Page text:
Max Payne 3 looks great. The beautifully detailed surroundings invite you to look around and there are rewards when you do so in the shape of ‘clues’ to be found and parts of guns that – if you collect them all – give a bonus on damage and ammo capacity. But the game is schizophrenic when it comes to pacing; often, if you take a moment to wander off the beaten path to find these goodies, either Max’s voice-over or a character you have with you, will remind you that time is of the essence and that you really should be hauling ass.

Unfortunately the game is not without bugs and glitches. Some are hilarious one-offs, such as the time when Max, after landing on the floor on his back, started spinning around like a break-dancer on speed. (Other players have encountered the same glitch in different spots.) I also had a moment when, right after coming back to life, I was glitched to the wrong side of a wall and found myself at the end of a level, not able to proceed. There are a few recurring problems that are more annoying though. There is a targeting aid, that on the normal setting provides just about the right amount of guidance given the fast-paced shooting. But it did on occasion lock on an enemy that was out of range while there were other, more viable targets right in front of me. And most critical is a bug that started occurring in the last couple of chapters and raised the difficulty level from challenging to frustrating. Apparently at random, Max would seize up while in cover, able to reload his gun but unable to otherwise move, aim or shoot until someone came along to put a few bullets in him and trigger a ‘last man standing’ slow-motion shoot-out. (This mode itself also has a recurring bug: you sometimes will be looking at your assailant while your gun appears to be stuck in a different direction.) These bugs don’t spoil the experience ultimately, but they are surprising given how polished the game looks and sounds otherwise.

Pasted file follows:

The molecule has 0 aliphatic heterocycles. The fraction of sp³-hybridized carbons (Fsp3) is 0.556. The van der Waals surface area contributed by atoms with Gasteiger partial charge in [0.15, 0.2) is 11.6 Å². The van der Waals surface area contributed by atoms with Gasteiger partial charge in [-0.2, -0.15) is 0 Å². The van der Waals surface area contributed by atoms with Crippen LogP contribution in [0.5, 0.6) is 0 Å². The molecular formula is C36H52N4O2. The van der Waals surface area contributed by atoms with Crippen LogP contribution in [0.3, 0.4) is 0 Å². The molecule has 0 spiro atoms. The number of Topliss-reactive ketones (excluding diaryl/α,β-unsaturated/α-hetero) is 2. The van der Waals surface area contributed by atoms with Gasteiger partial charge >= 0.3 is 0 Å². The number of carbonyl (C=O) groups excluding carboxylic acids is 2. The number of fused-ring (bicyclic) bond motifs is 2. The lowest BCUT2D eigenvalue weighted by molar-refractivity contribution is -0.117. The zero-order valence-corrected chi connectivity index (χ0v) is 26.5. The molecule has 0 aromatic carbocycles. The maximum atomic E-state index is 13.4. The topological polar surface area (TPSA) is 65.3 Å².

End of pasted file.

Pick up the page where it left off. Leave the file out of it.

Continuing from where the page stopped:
Essentially, Max Payne 3 is a very well-presented and very linear procession of shooting galleries that tells a convoluted and somewhat hard to follow story. Max is a well-drawn character in both meanings of the phrase and his gloomy attitude makes sense considering his history. Most chapters of the story see him failing at his main objective, only adding to his troubles. But listening to narration by someone whose demeanor is basically ‘Eeyore with a gun’ for an entire game, does start to grate a little. The combination of Bullet Time and cover-based shooting is fun but does get repetitive, despite a large arsenal and despite special sections that shake up the formula. On normal difficulty it’s pretty challenging to someone like me who sucks at shooters, but if you have to replay a certain part often, the game self-adjusts the difficulty level momentarily by throwing you some extra health. Because of this and because your enemies always start out at the same position, you’re unlikely to get stuck for long (well, maybe literally; if that bug acts up).

At one point, Max says: “Sometimes a complicated problem is best tackled with a simple solution.” His solution is always the same: shoot a whole bunch of bad guys. That is great fun for a while, but by the end of it, you’ll likely be craving something less restrictive and linear.